The title is not incorrect, due to a quirk in SDNY practice under which a paper captioned "notice of motion" serves most of the purposes of a "motion" under FRCP 7. Filing a separate paper captioned "motion" is a mild gaucherie in almost all circumstances. This practice is not typical of federal courts and may be unique to the federal courts in New York City.
SDNY Local Rule 7 requires motions to be accompanied a separate memorandum and a separate supporting affidavit. Compliance with this rule can result in a set of papers that it unnecessarily verbose and repetitive in the case of routine motions that can be briefly presented and that are typically granted without opposition as a matter of course. If you have a solid familiarity with local practice you will know when you can get away with presenting the grounds for your motion in the notice of motion without including a separate memorandum, and sometimes without including a supporting affidavit, the function of the affidavit being supplied by implicit representations in the notice of motion.
Local Rule 1.4, of which the government lawyers were obviously aware (because of the statement about a charging lien), concerning withdrawal of counsel of record, requires "a showing by affidavit or otherwise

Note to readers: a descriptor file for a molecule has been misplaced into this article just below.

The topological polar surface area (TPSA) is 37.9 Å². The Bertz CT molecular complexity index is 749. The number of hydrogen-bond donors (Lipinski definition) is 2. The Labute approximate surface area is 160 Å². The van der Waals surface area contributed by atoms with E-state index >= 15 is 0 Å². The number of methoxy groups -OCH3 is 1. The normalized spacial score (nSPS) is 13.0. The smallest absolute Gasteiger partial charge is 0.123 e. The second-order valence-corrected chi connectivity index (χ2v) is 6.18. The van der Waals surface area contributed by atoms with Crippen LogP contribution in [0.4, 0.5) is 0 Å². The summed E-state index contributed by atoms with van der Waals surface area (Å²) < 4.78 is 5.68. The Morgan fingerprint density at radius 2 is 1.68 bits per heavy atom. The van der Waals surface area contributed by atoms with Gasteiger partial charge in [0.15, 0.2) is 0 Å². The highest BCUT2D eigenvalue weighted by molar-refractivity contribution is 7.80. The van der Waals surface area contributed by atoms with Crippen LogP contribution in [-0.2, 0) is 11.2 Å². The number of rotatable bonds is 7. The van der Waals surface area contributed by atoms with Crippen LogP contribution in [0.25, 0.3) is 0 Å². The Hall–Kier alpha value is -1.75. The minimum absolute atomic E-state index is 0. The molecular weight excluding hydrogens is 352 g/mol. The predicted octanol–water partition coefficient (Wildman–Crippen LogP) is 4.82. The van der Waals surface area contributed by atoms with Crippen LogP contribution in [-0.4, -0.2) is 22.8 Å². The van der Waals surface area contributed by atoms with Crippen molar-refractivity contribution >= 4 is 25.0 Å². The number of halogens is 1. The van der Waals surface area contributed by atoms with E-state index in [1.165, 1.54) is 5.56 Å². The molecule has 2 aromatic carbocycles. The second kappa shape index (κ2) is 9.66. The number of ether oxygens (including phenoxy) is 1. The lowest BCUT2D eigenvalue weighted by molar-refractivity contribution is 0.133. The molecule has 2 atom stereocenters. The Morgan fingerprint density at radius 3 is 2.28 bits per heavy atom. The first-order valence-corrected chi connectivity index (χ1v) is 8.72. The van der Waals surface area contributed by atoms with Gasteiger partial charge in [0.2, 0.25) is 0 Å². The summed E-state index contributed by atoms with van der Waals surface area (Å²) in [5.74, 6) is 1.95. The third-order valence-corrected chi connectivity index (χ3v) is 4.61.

of satisfactory reasons for withdrawal" (emphasis added), and I can imagine unusual circumstances where you could get away with omitting an affidavit because the grounds for withdrawal were already clearly on the record.
However, as other members have noted, this notice of motion to withdraw was inadequate as to its substance, and the government lawyers might well have hoped that they could get away with putting as little as possible on the record about the reasons for withdrawal. It didn't work.
SLQ wrote: ↑
Tue Jul 09, 2019 7:46 pm
Dan1100 wrote: ↑
Tue Jul 09, 2019 7:37 pm
neonzx wrote: ↑
Tue Jul 09, 2019 7:25 pm
Clarification. The court stated Defendants filed a "Notice of Motion to Withdraw as Counsel"
What is the distinction between filing a "Notice of Motion" vs filing a "Motion"?
I'm not trying to defend the actions of the DOJ and AG Barr. Is this just semantics involved here. I understand they didn't qualify the withdrawal with a proper reason.
I was being a little snarky.
It is the lack of reasons and the assumption that it would be granted without reasons that matters, not the title.
I assume the title is wrong but I don't really know that it is.
edit: and what SQL said
Exactly. I think the caption calling it "Notice of Motion" was intentionally misleading. But what really matters is the content, which the judge found wholly inadequate. He called out the name of the motion and their high-handedness for a reason.